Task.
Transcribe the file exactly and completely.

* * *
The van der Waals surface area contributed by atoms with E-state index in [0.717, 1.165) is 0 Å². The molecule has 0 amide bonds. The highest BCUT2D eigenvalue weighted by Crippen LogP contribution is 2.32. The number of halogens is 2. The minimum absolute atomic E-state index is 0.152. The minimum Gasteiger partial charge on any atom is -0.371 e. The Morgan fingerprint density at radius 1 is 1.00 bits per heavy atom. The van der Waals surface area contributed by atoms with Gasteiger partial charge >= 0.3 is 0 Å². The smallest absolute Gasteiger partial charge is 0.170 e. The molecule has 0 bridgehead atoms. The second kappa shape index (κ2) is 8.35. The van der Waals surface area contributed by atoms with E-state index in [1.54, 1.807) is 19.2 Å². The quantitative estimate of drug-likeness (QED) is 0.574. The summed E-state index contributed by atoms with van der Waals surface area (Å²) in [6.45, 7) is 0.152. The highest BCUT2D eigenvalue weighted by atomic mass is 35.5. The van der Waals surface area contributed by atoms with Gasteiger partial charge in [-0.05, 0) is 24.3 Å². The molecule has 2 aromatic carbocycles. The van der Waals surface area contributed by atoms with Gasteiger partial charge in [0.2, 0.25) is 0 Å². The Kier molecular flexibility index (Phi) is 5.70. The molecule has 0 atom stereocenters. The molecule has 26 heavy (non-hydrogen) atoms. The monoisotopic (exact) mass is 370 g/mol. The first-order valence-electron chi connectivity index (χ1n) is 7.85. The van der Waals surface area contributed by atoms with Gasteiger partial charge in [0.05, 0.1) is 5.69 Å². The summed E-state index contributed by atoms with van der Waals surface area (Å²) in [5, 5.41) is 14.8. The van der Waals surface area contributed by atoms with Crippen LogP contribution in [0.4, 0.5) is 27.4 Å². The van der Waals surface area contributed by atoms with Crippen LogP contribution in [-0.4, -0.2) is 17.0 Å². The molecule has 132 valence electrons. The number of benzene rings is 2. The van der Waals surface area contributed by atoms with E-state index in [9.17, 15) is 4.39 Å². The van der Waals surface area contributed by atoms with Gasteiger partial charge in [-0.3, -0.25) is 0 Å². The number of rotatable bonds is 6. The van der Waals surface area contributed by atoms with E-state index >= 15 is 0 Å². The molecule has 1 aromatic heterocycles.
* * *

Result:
The van der Waals surface area contributed by atoms with E-state index in [0.717, 1.165) is 0 Å². The molecule has 0 amide bonds. The highest BCUT2D eigenvalue weighted by Crippen LogP contribution is 2.32. The number of halogens is 2. The minimum absolute atomic E-state index is 0.152. The minimum Gasteiger partial charge on any atom is -0.371 e. The Morgan fingerprint density at radius 1 is 1.00 bits per heavy atom. The van der Waals surface area contributed by atoms with Gasteiger partial charge >= 0.3 is 0 Å². The smallest absolute Gasteiger partial charge is 0.170 e. The molecule has 0 bridgehead atoms. The second kappa shape index (κ2) is 8.35. The van der Waals surface area contributed by atoms with E-state index in [1.54, 1.807) is 19.2 Å². The quantitative estimate of drug-likeness (QED) is 0.574. The summed E-state index contributed by atoms with van der Waals surface area (Å²) in [6.45, 7) is 0.152. The highest BCUT2D eigenvalue weighted by atomic mass is 35.5. The van der Waals surface area contributed by atoms with Gasteiger partial charge in [-0.05, 0) is 24.3 Å². The molecule has 2 aromatic carbocycles. The van der Waals surface area contributed by atoms with Gasteiger partial charge in [0.2, 0.25) is 0 Å². The Kier molecular flexibility index (Phi) is 5.70. The molecule has 0 atom stereocenters. The molecule has 26 heavy (non-hydrogen) atoms. The monoisotopic (exact) mass is 370 g/mol. The first-order valence-electron chi connectivity index (χ1n) is 7.85. The van der Waals surface area contributed by atoms with Gasteiger partial charge in [0.05, 0.1) is 5.69 Å². The summed E-state index contributed by atoms with van der Waals surface area (Å²) in [5, 5.41) is 14.8. The van der Waals surface area contributed by atoms with Crippen LogP contribution in [0.4, 0.5) is 27.4 Å². The van der Waals surface area contributed by atoms with Crippen LogP contribution in [-0.4, -0.2) is 17.0 Å². The molecule has 132 valence electrons. The number of benzene rings is 2. The van der Waals surface area contributed by atoms with E-state index in [9.17, 15) is 4.39 Å². The van der Waals surface area contributed by atoms with Gasteiger partial charge in [-0.3, -0.25) is 0 Å². The number of rotatable bonds is 6. The van der Waals surface area contributed by atoms with E-state index >= 15 is 0 Å². The molecule has 1 aromatic heterocycles.